University of Wisconsin–Madison

Western Ethiopia: does objective cluster analysis serve as a useful precursor to seasonal precipitation prediction at the local scale?

This statistical prediction tool is particularly useful for the target variable (predictand) in regions of high spatial-temporal variability. It is applied to the Jun-Sep (JJAS) seasonal precipitation in western Ethiopia, but the techniques can be generally applied to other hydroclimatic variables of interest.

Study Region

Large interannual variability and highly variable spatial patterns of JJAS seasonal precipitation add complexity to attribution and prediction. Teleconnected large-scale climate variables are shown to be influential, particularly El Niño–Southern Oscillation (ENSO) – warmer (colder) equatorial Pacific SST (from El Niño/La Niña) typically brings deficit (excess) JJAS seasonal total precipitation to the study region; however, the extent of influence varies from location to location.

Figure 1: Study region (framed) of Western Ethiopia and sample sites with June-September seasonal total precipitation (mm) time-series from 1983 to 2011. Circles indicate the precipitation in 1997 which is a strong El Niño year.

Figure 2: Spatial and temporal variability of June-September seasonal total precipitation in western Ethiopia: (a) spatial pattern of temporal-average, and (b) spatial-average time series.

Objective Cluster Analysis

Hierarchical and nonhierarchical (k-means) clustering techniques on a gridded dataset of JJAS seasonal precipitation for objective and automatic delineation are evaluated. For this application, k-means clustering method is found to be superior primarily because it produces much more stable cluster boundaries. The 8 homogeneous regions based on k-means cluster analysis are therefore used for subsequent prediction. Additional information on comparison of clustering techniques and objective selection of the number of cluster can be found in Zhang et al. (2016).

Figure 3: Regionalization map of 8 homogeneous regions based on k-means cluster analysis, marked by different colors, and with country boundary and river profile.

Potential Predictors Selection

Season-ahead (March-May) or month-ahead (May) large-scale climate variables, including sea surface temperature (SST), sea level pressure (SLP), geopotential height (GH) at 500mb, and surface air temperature (SAT), in physically relevant and justifiable regions are evaluated and selected as potential predictors.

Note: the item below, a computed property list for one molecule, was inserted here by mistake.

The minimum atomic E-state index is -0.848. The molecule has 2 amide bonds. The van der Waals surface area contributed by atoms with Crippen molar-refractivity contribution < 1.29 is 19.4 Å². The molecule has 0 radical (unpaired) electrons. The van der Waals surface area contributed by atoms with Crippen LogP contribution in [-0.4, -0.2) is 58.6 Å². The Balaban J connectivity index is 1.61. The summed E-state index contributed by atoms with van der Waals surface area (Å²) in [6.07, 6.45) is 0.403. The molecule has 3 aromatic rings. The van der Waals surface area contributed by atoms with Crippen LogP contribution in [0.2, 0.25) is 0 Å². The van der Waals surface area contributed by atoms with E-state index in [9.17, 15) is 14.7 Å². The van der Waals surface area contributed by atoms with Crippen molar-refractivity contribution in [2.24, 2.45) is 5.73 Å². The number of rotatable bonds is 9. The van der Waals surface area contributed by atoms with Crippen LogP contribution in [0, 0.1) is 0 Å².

Figure 4: Justifiable climate regions globally for selecting predictors: (a) For SLP and GH at 500 mb with regions including EP, ES, LO, AH, SH, MH, and AM. For SAT, only LO is included. (b) For SST with regions including EP, NI, SI, and AT. Note: EP – equatorial Pacific region, ES – Tahiti island for ENSO measurement, LO – local region, AH – Azores High, SH – St Helena High, MH – Mascarene High, AM – SW Asian Monsoon, NI – North Indian Ocean, SI – South Indian Ocean, AT – Equatorial/South Atlantic Ocean.

Statistical Prediction Model

The top principal components of those potential predictors are used as predictors – the direct inputs into a multiple linear regression model. A statistical prediction model is built for each homogeneous region, producing a cluster-level prediction, which is then regressed to local-level (grid-level) prediction. This is compared against prediction without cluster analysis and dynamical prediction model outputs. Additional information can be found in Zhang et al. (in review).

*To avoid overfitting, the entire process including predictor selection and statistical modeling is processed using cross-validation.

Selected Prediction Results

The results show promises in the statistical model with cluster analysis as a precursor for some regions, compared to non-clustered statistical predictions and dynamical model predictions. Relatively poor prediction performance is evident in some locations such as southwestern Ethiopia, where the hydroclimatic processes that produce precipitation might be driven by local factors or other regional climate patterns rather than large-scale climate variables identified in this study. Discussions on predictions skills in different regions in connection to climatic mechanisms such as ENSO, Indian Ocean Monsoon, moisture transport affecting different parts of the study regions can be found in Zhang et al. (in review).


 ZHANG, Y., MOGES, S. & BLOCK, P. 2016. Optimal Cluster Analysis for Objective Regionalization of Seasonal Precipitation in Regions of High Spatial-Temporal Variability: Application to Western Ethiopia. Journal of Climate, 29, 3697-3717.

ZHANG, Y., MOGES, S. & BLOCK, P. in review. Does objective cluster analysis serve as a useful precursor to seasonal precipitation prediction at local scale? Application to western Ethiopia.